Stick to wide exposure to commodities amid China’s energy crisis, says IOC

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Commodity investors are expected to remain diversified as China’s electricity crisis rocks global energy and materials prices, according to a market analyst.

Although buyers of exchange-traded funds have invested nearly $ 12 billion in China-based ETFs this year, trying to profit from an element of the crisis may not be the best strategy, Dave said. Nadig from ETF Trends to CNBC’s “ETF Edge” this week.

“What we really understand or are starting to understand is the interconnection between the energy markets, industrial production and industrial metals, and I think it’s a little difficult to play one of between them, “said the company’s chief investment officer and chief research officer said in Monday’s interview.

For example, the United States Copper Index (CPER) fund climbed more than 4% last week as investors try to cash in on the widely used manufacturing metal.

“It’s a market that I think requires an iron stomach if you’re trying to make one-on-one calls,” Nadig said. “I think broad base exposure is the way to go.”

The GraniteShares Bloomberg Commodity Broad Strategy No K-1 ETF (COMB) fits that description, he said.

A low-cost offering invested in 23 commodity futures spanning the energy, metals and soft commodities markets, COMB’s global exposure may be ideal for some investors, said Will Rhind, Founder and CEO of GraniteShares, in the same interview.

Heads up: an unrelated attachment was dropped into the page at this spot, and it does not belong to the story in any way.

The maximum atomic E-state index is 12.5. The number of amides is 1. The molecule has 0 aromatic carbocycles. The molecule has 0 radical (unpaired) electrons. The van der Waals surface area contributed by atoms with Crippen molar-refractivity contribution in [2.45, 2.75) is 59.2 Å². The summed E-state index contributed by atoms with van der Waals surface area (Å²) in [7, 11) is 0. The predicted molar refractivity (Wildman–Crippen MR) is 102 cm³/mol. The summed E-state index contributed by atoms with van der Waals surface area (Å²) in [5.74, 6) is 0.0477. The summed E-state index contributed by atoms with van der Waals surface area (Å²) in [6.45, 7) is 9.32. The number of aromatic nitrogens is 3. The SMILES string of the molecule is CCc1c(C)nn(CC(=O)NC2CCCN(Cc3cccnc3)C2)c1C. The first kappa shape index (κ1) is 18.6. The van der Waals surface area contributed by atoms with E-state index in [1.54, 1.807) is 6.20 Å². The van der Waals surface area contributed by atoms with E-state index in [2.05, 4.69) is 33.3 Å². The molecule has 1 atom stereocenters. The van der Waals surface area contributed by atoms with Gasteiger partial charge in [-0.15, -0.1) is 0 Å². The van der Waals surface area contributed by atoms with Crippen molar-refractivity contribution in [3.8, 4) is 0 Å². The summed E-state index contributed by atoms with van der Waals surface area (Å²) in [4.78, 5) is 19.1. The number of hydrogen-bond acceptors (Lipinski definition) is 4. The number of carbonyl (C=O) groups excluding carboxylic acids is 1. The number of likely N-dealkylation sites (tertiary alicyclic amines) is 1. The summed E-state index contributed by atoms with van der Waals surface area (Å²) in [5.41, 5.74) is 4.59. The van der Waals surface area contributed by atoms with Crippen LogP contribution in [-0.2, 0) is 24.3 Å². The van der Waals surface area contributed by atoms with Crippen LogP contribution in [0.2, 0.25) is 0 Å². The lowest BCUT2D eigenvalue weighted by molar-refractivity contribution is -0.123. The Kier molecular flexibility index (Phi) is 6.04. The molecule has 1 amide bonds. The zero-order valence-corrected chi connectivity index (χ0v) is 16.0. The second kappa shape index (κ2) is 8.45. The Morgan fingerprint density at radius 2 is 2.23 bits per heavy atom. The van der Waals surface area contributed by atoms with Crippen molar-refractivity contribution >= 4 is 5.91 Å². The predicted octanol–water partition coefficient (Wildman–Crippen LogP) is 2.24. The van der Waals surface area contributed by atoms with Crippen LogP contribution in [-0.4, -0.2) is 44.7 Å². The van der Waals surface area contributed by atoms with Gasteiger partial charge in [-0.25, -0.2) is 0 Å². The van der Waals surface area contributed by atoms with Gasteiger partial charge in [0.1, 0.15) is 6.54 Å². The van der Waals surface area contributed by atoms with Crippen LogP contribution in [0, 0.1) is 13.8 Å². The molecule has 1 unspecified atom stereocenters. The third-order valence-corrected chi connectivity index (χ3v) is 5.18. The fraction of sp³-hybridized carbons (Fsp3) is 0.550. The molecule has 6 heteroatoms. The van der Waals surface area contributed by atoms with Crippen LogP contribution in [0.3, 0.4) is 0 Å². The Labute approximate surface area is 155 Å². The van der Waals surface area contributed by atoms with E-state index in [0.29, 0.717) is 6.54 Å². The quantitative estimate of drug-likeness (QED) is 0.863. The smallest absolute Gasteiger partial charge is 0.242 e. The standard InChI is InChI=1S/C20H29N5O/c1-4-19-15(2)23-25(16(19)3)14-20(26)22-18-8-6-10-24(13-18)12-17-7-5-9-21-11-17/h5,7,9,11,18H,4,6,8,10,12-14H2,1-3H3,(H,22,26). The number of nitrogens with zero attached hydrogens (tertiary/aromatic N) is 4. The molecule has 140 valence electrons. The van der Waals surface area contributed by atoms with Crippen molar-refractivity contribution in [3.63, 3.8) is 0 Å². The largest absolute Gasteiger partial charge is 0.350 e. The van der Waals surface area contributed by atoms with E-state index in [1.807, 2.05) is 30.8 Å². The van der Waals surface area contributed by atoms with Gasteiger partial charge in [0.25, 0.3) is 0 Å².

“Of course, there are other more specific investments like gold, for example, like oil. There are other ways to be much more specific in terms of targeting different commodities,” said Rhind, whose company also manages the popular GraniteShares Gold Trust. (BAR).

“Whether you are specifically concerned with energy, whether you are concerned with food prices, whether you are only concerned with inflation itself, there are ways to find that in the ETF market,” said Rhind.

Another market analyst suggested avoiding commodities altogether.

“Don’t try to be a hero,” Matthew Bartolini, the SPDR’s head of Americas research at State Street, said in the same interview.

“A lot of people have been burned in the past trying to predict the trajectory or pace of different commodity prices, especially oil, which is so tied to different parts of the world economy, especially what’s going on. in China, but also the reopening, “Bartolini said.

Instead, he suggested investors consider the ripple effects of commodity price pressures. This could lead to higher inflation and higher prices for consumers, in which case things like inflation-protected Treasury securities could do well, he said.

“Don’t try to predict the unpredictable with so many unknowns in the market and just try to earn a few basis points in your bond portfolio, which is really hard to do these days,” Bartolini said.


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